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US, China Restart Trade Talks As Trump-Xi Meeting Looms


Almost as abruptly as they collapsed, talks between Washington and Beijing will take place for the first time since the dialogue collapsed last month, with Robert Lighthizer saying he's planning on calling his counterpart, Vice Premier Liu He, the leader of China's trade delegation, to restart talks, Reuters reports.

China confirmed that senior trade officials will speak before the end of the week.

US Trade Representative Robert Lighthizer said on Wednesday he would speak by telephone to Liu He, China's vice premier and chief negotiator in the trade talks, "in the next day and a half."

"The heads of the two trade teams will communicate, according to instructions passed down from the two presidents," Chinese commerce ministry spokesman Gao Feng told reporters, without elaborating.

"We hope (the United States) will create the necessary conditions and atmosphere for solving problems through dialogue as equals."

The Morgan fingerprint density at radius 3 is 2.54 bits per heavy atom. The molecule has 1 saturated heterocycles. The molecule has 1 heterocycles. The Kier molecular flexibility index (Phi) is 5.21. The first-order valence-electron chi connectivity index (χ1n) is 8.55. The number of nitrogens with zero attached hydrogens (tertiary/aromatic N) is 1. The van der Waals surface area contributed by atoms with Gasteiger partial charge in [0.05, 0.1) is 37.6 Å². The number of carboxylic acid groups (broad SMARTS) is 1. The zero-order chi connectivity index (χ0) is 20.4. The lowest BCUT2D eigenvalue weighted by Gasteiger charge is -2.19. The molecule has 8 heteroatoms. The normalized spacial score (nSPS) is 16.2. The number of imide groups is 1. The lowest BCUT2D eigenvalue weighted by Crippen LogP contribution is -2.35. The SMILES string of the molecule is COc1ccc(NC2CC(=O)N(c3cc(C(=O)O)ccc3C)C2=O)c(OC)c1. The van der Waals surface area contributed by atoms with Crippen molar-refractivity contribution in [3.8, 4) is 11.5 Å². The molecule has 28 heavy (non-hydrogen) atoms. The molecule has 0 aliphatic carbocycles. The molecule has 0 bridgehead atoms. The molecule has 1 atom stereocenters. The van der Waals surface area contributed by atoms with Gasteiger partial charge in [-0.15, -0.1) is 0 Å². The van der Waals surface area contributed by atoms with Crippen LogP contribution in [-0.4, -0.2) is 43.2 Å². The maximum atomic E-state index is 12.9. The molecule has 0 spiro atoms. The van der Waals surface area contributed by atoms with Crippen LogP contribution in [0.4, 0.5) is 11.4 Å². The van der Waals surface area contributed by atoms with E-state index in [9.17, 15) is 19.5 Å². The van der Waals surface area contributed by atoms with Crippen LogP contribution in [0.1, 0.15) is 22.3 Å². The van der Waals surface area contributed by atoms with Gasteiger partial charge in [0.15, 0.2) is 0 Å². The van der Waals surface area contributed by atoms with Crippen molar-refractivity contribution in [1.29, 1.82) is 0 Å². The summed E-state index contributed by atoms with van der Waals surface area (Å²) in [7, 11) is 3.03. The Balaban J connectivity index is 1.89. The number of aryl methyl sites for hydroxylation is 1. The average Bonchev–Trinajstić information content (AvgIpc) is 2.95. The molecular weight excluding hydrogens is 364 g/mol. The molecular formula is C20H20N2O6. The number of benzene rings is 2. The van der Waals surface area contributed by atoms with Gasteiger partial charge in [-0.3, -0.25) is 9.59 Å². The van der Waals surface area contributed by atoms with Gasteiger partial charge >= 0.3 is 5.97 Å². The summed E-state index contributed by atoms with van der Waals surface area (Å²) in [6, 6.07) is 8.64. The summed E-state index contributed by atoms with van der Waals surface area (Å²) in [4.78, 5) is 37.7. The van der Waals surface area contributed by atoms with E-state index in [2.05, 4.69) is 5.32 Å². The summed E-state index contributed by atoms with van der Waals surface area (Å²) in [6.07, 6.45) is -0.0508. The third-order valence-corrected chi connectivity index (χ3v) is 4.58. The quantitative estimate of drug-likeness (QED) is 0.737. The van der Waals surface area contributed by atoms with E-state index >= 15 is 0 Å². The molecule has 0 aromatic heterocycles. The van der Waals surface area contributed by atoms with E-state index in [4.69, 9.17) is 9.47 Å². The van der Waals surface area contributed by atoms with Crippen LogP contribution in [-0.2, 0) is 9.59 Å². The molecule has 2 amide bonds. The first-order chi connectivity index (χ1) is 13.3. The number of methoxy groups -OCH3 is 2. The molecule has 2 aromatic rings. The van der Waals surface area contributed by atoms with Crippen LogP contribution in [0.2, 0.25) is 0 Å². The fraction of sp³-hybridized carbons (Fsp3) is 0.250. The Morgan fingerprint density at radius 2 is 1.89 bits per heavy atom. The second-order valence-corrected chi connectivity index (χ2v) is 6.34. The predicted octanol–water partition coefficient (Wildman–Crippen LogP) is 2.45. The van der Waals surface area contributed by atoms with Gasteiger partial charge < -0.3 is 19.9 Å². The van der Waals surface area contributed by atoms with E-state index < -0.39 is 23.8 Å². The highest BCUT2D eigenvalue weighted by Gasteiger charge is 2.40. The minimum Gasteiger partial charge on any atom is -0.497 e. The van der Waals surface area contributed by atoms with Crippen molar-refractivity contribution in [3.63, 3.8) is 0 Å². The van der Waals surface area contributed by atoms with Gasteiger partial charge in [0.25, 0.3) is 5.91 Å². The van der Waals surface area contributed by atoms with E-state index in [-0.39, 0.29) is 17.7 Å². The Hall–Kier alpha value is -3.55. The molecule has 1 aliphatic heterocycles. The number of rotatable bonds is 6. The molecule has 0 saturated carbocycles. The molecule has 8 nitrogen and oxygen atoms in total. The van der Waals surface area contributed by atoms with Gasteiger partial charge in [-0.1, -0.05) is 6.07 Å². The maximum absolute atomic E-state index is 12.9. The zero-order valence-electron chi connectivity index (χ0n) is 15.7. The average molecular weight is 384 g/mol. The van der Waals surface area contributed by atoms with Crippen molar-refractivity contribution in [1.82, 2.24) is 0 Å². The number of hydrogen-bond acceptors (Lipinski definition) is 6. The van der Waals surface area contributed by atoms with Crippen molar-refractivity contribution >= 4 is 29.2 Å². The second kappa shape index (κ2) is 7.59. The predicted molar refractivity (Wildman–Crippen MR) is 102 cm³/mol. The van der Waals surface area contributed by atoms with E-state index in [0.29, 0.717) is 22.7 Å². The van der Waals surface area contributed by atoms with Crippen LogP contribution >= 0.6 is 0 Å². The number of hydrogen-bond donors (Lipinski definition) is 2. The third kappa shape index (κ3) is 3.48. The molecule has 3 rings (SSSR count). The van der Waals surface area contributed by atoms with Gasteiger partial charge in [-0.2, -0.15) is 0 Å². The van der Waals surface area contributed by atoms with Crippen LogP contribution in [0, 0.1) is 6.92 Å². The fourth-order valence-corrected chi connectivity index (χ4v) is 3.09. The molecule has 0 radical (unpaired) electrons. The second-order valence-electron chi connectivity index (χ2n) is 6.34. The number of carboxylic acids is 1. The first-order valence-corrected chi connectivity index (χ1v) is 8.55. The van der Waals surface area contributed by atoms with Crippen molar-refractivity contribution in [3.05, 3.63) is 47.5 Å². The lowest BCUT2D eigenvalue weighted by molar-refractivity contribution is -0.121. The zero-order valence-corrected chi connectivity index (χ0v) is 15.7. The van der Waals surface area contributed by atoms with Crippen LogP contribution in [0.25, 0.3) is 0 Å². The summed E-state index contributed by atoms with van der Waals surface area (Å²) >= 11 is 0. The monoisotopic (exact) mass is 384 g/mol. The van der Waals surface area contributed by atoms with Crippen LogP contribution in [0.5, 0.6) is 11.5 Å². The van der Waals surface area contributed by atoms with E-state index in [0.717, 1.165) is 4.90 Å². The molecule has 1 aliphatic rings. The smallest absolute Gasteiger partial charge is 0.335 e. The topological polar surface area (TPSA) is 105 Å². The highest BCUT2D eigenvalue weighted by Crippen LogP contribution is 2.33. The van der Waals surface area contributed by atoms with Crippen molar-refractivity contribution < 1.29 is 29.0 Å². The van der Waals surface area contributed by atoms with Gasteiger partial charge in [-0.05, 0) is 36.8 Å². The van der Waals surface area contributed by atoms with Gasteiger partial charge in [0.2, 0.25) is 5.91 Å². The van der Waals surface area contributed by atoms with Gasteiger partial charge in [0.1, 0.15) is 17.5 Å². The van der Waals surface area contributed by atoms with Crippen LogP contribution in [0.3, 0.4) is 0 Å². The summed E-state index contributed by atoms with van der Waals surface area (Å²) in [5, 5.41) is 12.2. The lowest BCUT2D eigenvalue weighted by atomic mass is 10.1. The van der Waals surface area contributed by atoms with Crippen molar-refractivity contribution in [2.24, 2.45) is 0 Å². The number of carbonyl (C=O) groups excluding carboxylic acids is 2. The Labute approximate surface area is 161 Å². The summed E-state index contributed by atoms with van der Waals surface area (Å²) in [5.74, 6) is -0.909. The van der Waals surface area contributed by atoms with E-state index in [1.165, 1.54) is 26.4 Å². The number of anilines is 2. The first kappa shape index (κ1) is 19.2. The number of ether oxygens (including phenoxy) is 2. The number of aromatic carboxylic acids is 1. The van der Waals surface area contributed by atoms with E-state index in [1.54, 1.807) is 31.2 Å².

Talks first fell apart when Washington accused Beijing of 'reneging' on its commitments. But China has vowed not to give in on matters of principle. News of the talks follows a breakthrough phone call between Trump and Xi on Wednesday where the two leaders purportedly agreed to meet in Osaka.

Trump has threatened to impose tariffs on another $325 billion worth of Chinese imports, covering nearly all remaining Chinese goods entering the country, including consumer products like cellphones, computers and clothing.

Though the prospect of a deal to end the trade war has helped cheer financial markets, Beijing has warned that it won't cave on its main demands.

For one, Beijing has demanded the removal of all additional trade-war tariffs. Meanwhile, both sides have disagreed over trade purchases and a "balanced" text for any trade deal. Those three "matters of principle" cannot be compromised.

Gao Feng asked if China's demands for a trade deal were still tied to the three issues being met: "China's principles and basic stance on Sino-U.S. economic and trade consultations have always been clear and consistent, and China's core concerns must be properly resolved."

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